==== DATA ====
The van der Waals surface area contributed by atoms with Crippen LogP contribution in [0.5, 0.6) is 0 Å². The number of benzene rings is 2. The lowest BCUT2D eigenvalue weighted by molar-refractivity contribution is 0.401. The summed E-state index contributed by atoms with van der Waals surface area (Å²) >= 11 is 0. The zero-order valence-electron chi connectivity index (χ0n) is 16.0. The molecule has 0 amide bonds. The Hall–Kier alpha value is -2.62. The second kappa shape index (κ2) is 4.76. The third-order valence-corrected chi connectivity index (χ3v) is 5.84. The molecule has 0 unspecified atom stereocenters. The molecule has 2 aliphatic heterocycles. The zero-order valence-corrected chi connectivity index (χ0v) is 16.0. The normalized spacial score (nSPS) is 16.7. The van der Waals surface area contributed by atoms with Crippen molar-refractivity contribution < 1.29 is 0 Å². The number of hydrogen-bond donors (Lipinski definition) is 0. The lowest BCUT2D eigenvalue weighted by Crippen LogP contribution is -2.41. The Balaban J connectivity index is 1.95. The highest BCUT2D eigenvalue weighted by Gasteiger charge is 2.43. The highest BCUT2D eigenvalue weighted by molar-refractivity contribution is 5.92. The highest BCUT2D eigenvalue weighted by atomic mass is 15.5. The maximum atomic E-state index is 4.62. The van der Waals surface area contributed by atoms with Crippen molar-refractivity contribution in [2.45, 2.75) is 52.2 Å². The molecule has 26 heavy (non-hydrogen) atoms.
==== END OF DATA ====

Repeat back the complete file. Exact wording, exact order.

The van der Waals surface area contributed by atoms with Crippen LogP contribution in [0.5, 0.6) is 0 Å². The number of benzene rings is 2. The lowest BCUT2D eigenvalue weighted by molar-refractivity contribution is 0.401. The summed E-state index contributed by atoms with van der Waals surface area (Å²) >= 11 is 0. The zero-order valence-electron chi connectivity index (χ0n) is 16.0. The molecule has 0 amide bonds. The Hall–Kier alpha value is -2.62. The second kappa shape index (κ2) is 4.76. The third-order valence-corrected chi connectivity index (χ3v) is 5.84. The molecule has 0 unspecified atom stereocenters. The molecule has 2 aliphatic heterocycles. The zero-order valence-corrected chi connectivity index (χ0v) is 16.0. The normalized spacial score (nSPS) is 16.7. The van der Waals surface area contributed by atoms with Crippen molar-refractivity contribution < 1.29 is 0 Å². The number of hydrogen-bond donors (Lipinski definition) is 0. The lowest BCUT2D eigenvalue weighted by Crippen LogP contribution is -2.41. The Balaban J connectivity index is 1.95. The highest BCUT2D eigenvalue weighted by Gasteiger charge is 2.43. The highest BCUT2D eigenvalue weighted by molar-refractivity contribution is 5.92. The highest BCUT2D eigenvalue weighted by atomic mass is 15.5. The maximum atomic E-state index is 4.62. The van der Waals surface area contributed by atoms with Crippen molar-refractivity contribution in [2.45, 2.75) is 52.2 Å². The molecule has 26 heavy (non-hydrogen) atoms.